On many blogs, and some websites, you might notice a segment off to the side with many different words displayed varying in type size and boldness. These are word clouds that give an indication of the prominence of certain words or tags on that site.


I have been building my own mental word cloud from speaker presentations at my executive peer group meetings and from continually scanning the Internet. My mental radar tends to pick up words that indicate changes in societal norms that affect organizations and how they operate internally, or interact with their external environment.


For example, about seven years ago I attended a small conference of early pioneers in what was then being called video blogging during a blizzard in New York City. Some of the founders of the video sharing system where there and just starting to patch together an early version of the system. Interacting with the people involved in that conference and the related e-mail discussions made me aware of the emergence of the word authentic. It was very important for these video bloggers that their work be authentic to contrast with the corporate videos that were then the norm.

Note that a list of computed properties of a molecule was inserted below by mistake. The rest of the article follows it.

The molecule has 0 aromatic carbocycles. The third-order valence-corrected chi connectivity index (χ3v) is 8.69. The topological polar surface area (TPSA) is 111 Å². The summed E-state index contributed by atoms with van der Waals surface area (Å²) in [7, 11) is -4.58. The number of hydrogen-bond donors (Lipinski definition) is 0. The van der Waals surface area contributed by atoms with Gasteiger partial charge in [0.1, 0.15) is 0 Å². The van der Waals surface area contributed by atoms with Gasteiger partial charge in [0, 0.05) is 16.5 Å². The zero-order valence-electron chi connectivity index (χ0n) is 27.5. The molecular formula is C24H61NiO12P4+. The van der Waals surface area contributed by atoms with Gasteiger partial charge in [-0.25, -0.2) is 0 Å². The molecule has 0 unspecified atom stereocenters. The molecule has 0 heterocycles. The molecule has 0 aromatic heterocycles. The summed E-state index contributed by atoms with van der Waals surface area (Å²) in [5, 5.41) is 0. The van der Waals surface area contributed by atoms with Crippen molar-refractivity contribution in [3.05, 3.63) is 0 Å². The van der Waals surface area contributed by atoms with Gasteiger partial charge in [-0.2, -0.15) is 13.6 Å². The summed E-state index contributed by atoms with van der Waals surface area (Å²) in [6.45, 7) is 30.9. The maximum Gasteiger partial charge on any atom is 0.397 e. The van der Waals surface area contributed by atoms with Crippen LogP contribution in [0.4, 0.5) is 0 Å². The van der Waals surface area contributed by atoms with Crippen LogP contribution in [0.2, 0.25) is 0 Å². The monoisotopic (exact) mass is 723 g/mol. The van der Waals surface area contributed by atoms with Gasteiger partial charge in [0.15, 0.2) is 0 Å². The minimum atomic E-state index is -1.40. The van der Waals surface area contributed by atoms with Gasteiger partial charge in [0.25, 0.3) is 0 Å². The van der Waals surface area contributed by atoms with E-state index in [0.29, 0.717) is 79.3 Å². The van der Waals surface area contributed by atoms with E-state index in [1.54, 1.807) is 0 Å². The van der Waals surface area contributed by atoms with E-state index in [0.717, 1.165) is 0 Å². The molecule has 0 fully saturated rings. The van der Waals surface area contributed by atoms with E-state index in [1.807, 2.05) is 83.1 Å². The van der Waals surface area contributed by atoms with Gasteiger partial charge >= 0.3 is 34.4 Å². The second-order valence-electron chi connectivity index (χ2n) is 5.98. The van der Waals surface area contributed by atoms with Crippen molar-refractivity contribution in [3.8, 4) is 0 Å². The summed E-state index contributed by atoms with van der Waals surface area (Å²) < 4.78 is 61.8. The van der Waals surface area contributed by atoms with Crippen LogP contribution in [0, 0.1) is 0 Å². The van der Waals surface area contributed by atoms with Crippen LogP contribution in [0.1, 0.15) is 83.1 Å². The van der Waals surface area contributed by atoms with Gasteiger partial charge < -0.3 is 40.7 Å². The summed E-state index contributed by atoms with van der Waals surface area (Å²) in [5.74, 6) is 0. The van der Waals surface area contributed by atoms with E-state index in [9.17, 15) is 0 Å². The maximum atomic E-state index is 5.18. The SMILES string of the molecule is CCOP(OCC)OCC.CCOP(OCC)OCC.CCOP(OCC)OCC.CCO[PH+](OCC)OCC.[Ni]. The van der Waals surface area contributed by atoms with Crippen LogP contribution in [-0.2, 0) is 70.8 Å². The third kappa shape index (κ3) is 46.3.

Use of that word has spread tremendously, and it has been used to contrast with official “propaganda” from businesses or government or the shallowness of political statements. Authentic and open often come together, or are expressed as transparency.


Growth, an always worshiped concept, is being questioned by the word sustainable. Now we might be more likely to hear discussion about sustainable growth, or growth may be put aside entirely and the question may be purely β€œis it sustainable?”


The question of growth is sometimes addressed in another form by asking is it scalable? Usually this applies to software and Internet services in terms of the number of users or the amount of data, or both. The scale of systems, and the number of people that can be accommodated, is stretching far beyond our previous limits. As an example, a recent experiment at Stanford University offered open access to an artificial intelligence course, which eventually had an enrollment of 140,000 people.